France detains man, tightens security after Nice attack

France detains man, tightens security after Nice attack

French police have detained a man believed to have been in contact with the knifeman who brutally killed three people at a church in Nice, judicial sources said Friday, with security forces on high alert for other attacks ahead of a key Catholic holiday.

The 47-year-old was taken into custody late Thursday after the killings at Nice’s Notre-Dame basilica. The attacker, identified as Ibrahim Isssaoui, is in hospital after being shot several times by police. He is believed to have been in contact with the attacker the night before the attack, according to a judicial official.

President Emmanuel Macron has stepped up military patrols at churches and other sites ahead of All Saints’ Day on Sunday. Many Catholic families mark the day with visits to cemeteries, which will remain open for visits despite a new coronavirus lockdown that took effect Friday.

France’s anti-terrorism prosecutor said the suspect is a Tunisian born in 1999 who reached the Italian island of Lampedusa, a key landing point for migrants crossing in boats from North Africa, on Sept. 20 and traveled to Bari, a port city in southern Italy, on Oct. 9.

It is not clear when he arrived in Nice. Tunisians fleeing a virus-battered economy make up the largest contingent of migrants landing in Italy this year. Italian media reported that from Lampedusa, where Issaoui was one of 1,300 arriving migrants on Sept. 20, he was placed with 800 others on a virus quarantine boat in Puglia.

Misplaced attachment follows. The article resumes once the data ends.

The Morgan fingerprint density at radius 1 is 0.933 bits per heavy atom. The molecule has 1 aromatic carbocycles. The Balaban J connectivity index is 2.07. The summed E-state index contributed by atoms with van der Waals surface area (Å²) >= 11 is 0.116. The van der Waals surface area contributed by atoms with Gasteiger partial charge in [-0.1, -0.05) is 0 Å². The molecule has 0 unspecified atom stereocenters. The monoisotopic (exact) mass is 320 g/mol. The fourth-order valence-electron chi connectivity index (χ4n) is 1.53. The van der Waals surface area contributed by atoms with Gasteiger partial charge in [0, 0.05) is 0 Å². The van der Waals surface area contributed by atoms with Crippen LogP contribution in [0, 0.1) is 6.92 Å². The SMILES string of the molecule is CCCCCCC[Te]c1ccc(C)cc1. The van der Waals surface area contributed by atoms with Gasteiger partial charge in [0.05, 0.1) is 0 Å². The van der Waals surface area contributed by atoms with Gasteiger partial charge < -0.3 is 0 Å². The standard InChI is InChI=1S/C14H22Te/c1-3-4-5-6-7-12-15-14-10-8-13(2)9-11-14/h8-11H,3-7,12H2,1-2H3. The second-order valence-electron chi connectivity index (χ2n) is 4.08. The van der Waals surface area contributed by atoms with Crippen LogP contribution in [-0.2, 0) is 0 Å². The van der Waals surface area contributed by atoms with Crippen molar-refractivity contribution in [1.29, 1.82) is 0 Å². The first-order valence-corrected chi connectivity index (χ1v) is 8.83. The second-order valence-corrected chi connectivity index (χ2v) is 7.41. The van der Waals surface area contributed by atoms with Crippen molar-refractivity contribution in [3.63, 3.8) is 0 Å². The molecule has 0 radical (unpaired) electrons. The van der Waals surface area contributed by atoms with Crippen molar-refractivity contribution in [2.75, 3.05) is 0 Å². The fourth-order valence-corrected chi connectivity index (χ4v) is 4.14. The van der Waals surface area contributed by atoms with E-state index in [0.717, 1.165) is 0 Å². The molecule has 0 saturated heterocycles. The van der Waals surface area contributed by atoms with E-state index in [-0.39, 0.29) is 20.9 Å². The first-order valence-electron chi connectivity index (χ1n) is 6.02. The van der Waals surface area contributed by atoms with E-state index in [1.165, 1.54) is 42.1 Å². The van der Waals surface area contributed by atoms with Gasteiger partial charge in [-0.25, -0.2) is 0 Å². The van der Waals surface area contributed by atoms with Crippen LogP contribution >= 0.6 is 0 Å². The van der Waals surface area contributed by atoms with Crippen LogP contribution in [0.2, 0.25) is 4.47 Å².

After the two-week quarantine, he received a notice that he was being expelled from Italy for illegal entry and was given seven days to leave the country, according to Milan daily Corriere della Sera.

Italy’s interior minister rejected any suggestion that Italian authorities shared the blame for what had happened. “I say that there is no responsibility on our part,” Luciana Lamorgese told journalists in response to calls from the opposition for her resignation. She said it was “time to stop with these polemics and to be close to the French people and to other European countries because this is an attack on Europe.”

The suspect arrived by migrant boat to Lampedusa island, Italy’s southernmost point, on Sept. 20, and was issued with an expulsion order on Oct. 9, which he ignored, Lamorgese said. He raised no particular alarm bells because he had not been flagged as dangerous by Tunisian authorities or by the intelligence community, the minister said.

The attack was the third in less than two months that French authorities have attributed to extremists, including the beheading of a teacher who had shown caricatures of the Prophet Muhammad in class after the images were re-published by satirical newspaper Charlie Hebdo. The images deeply offended many Muslims, and protesters burned on French flags, stomped on portraits of President Emmanuel Macron and called for boycotts of French products at demonstrations Friday in Pakistan, India, Bangladesh and Afghanistan.

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